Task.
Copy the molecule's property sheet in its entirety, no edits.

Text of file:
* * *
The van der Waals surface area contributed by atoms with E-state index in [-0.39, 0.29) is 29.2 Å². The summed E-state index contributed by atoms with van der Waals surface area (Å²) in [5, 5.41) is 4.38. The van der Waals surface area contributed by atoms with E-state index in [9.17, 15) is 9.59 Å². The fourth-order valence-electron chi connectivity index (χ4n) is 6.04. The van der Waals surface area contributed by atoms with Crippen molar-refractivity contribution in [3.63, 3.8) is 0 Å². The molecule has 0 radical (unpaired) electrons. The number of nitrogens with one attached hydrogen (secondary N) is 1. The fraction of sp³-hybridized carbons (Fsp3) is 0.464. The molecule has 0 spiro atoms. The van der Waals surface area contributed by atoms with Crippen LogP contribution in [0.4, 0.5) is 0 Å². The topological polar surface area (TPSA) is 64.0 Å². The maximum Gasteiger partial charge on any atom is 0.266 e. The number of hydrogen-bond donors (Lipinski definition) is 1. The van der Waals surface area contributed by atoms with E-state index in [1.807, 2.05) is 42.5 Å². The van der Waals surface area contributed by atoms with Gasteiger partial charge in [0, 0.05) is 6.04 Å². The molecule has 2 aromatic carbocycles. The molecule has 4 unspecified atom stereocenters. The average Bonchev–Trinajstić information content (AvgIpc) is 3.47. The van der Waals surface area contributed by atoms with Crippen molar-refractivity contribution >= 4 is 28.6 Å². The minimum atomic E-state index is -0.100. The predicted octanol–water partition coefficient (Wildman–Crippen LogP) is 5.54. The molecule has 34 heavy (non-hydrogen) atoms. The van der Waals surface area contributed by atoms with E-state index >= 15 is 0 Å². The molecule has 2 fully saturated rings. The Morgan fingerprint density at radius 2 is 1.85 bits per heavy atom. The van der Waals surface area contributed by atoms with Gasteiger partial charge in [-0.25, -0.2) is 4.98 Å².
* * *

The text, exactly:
The van der Waals surface area contributed by atoms with E-state index in [-0.39, 0.29) is 29.2 Å². The summed E-state index contributed by atoms with van der Waals surface area (Å²) in [5, 5.41) is 4.38. The van der Waals surface area contributed by atoms with E-state index in [9.17, 15) is 9.59 Å². The fourth-order valence-electron chi connectivity index (χ4n) is 6.04. The van der Waals surface area contributed by atoms with Crippen molar-refractivity contribution in [3.63, 3.8) is 0 Å². The molecule has 0 radical (unpaired) electrons. The number of nitrogens with one attached hydrogen (secondary N) is 1. The fraction of sp³-hybridized carbons (Fsp3) is 0.464. The molecule has 0 spiro atoms. The van der Waals surface area contributed by atoms with Crippen LogP contribution in [0.4, 0.5) is 0 Å². The topological polar surface area (TPSA) is 64.0 Å². The maximum Gasteiger partial charge on any atom is 0.266 e. The number of hydrogen-bond donors (Lipinski definition) is 1. The van der Waals surface area contributed by atoms with E-state index in [1.807, 2.05) is 42.5 Å². The van der Waals surface area contributed by atoms with Gasteiger partial charge in [0, 0.05) is 6.04 Å². The molecule has 2 aromatic carbocycles. The molecule has 4 unspecified atom stereocenters. The average Bonchev–Trinajstić information content (AvgIpc) is 3.47. The van der Waals surface area contributed by atoms with Crippen molar-refractivity contribution >= 4 is 28.6 Å². The minimum atomic E-state index is -0.100. The predicted octanol–water partition coefficient (Wildman–Crippen LogP) is 5.54. The molecule has 34 heavy (non-hydrogen) atoms. The van der Waals surface area contributed by atoms with E-state index >= 15 is 0 Å². The molecule has 2 fully saturated rings. The Morgan fingerprint density at radius 2 is 1.85 bits per heavy atom. The van der Waals surface area contributed by atoms with Gasteiger partial charge in [-0.25, -0.2) is 4.98 Å².